An old Spanish joke reflects well on where we Christians stand. There’s a guy who falls off a cliff and halfway down manages to grab hold of a branch. Dangling over the abyss, he shouts, “Is anyone there?” but all he hears is the echo of his voice. He asks again, louder this time: “Is anyone there?” And then he hears a quiet, peaceful voice: “Yes, my son, God is there. Fear not, let go of the branch, and let yourself fall into the void, that before your body crashes into the ground I should send 40,000 angels commandeered by my beloved Archangel St. Gabriel, who will, in unison, flap their powerful wings, creating a vacuum that would lift you back up to from where you fell.” “Okay, thank you,” replies the man, “but is anyone else there?”

Faith is required of Christians, but so are deeds — in this case, prayer and common sense. In other words, pray and do your part. When St. Peter walked on the water, Jesus told him to stand firm in faith and keep walking. He didn’t tell him to jump up and down to see if he could defy God’s miracle, sink, and drown.

During a recent homily, a Spanish priest said something that impressed me: “Many of the faithful have been asking me lately if the coronavirus is a punishment from God. Well, I don’t know . . . but it is easier for God to show his infinite mercy to men than his wrath. God’s wrath . . . is limited. What’s so special about God is his mercy, because it is infinite.”

Of course, no one is safe from anguish these days. I like the fear shown by the man who falls off the cliff in the joke, because it’s extremely human. So too were St. Peter’s doubts as he walked on water. But the best balm for all kinds of fear is God. I just attended the Good Friday services via the YouTube channel of Torreciudad, a shrine somewhere in the mountains of northeastern Spain. I was surprised to see that about 4,000 people were following the live broadcast. There are thousands of similar broadcasts happening at the same time around the world. In the midst of pain and uncertainty, it seems that many are returning to God, probably because there’s no anxiety pill better than prayer.

Before this pandemic, our modern society had declared a thousand times that there’s no need for God: that we can do everything we need with science, with our political systems, with our prosperity. The dominant religion in the world was the one that Leon Bloy described so well when referring to modernity: “Inside every modern person there is a small infallible Church of which he is Christ and Pope and its grand mission is to attract the greatest possible number of believers.” We were a proud society, only comparable to any car driver.

I’m afraid I’m going to look like a fool, but a few years ago I bought a new car. One of those big, long ones you buy just in case you have to escape a nuclear holocaust with all your family, friends, pets and house inside. I went to pick it up at the dealership. The garage it was parked inside was tiny. There was barely room to swing a cat, let alone a car. The guy at the dealership offered to drive it out himself, knowing the limited dimensions of the place. My pride took offence and immediately answered for me. “I’ll do it, thank you.” He shrugged.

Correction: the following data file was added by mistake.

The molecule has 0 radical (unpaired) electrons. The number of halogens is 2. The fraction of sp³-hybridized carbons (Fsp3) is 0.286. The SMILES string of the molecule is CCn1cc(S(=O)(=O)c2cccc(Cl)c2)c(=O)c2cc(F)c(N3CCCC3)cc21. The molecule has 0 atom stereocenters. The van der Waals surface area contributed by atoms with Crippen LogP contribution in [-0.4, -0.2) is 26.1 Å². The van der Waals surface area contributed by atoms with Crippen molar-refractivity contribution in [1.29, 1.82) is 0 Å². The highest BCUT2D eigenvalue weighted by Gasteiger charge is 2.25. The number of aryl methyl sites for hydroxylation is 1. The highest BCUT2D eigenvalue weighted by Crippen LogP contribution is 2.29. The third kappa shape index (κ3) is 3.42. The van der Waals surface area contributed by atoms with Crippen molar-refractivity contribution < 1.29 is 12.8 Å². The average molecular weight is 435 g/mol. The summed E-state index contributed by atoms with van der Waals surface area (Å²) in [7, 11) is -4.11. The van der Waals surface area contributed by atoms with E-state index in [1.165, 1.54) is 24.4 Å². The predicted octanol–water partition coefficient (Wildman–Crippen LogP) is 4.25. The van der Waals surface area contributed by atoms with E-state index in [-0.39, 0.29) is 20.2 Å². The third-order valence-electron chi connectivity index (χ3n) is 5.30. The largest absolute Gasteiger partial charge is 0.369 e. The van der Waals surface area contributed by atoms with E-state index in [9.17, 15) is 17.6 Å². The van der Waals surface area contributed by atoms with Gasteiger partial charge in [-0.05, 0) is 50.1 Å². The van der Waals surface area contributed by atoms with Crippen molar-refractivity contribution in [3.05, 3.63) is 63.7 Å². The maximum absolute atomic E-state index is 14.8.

Once I was inside the car, the man made stupid gestures from the other side of window. I rolled it down and he warned me: “Don’t forget that the reverse gear is the opposite of other cars!” I replied: “I know exactly what I’m doing!” I stuck my head out of the window, looked backwards, and accelerated. The car shot forward, crashing into three towers of spare wheels. The salesman, on the verge of hysteria, opened the door for me: “Please! Let me take it out for you!” But, I slammed the door shut, pushed the lock down and, even angrier, I shouted at him, “I know what I’m doing!” Then I put the car into gear again and it shot out backwards, forcing a mechanic to dive into the repair pit. When I managed to stop the damn car, one of my wheels was trapped inside the pit. It was a pitiful scene. Defeated, my pride and I got out of the car, our heads hanging low, and I handed the keys to the salesman, who by that point was frozen with the look of someone who had woken up in the middle of his own autopsy. As I contemplated the mess I had made, I understood more than ever what Chesterton meant when he said: “Humility is so practical a virtue that men think it must be a vice”.

Which is an elliptical way of saying that that our pride often won’t give way until we can’t take any more. This seems to be what has happened to us with the coronavirus. Perhaps that’s why now, ashamed like children, we look upwards to God and ask Him to take our car out of the garage. In short, we’re having a great big serving of humble pie. I can’t think of anything more humiliating than having to go out into the street with a muzzle over our mouths as our dogs beam a big toothy grin right back at us.

Joel Dalmau provided translation work for this article.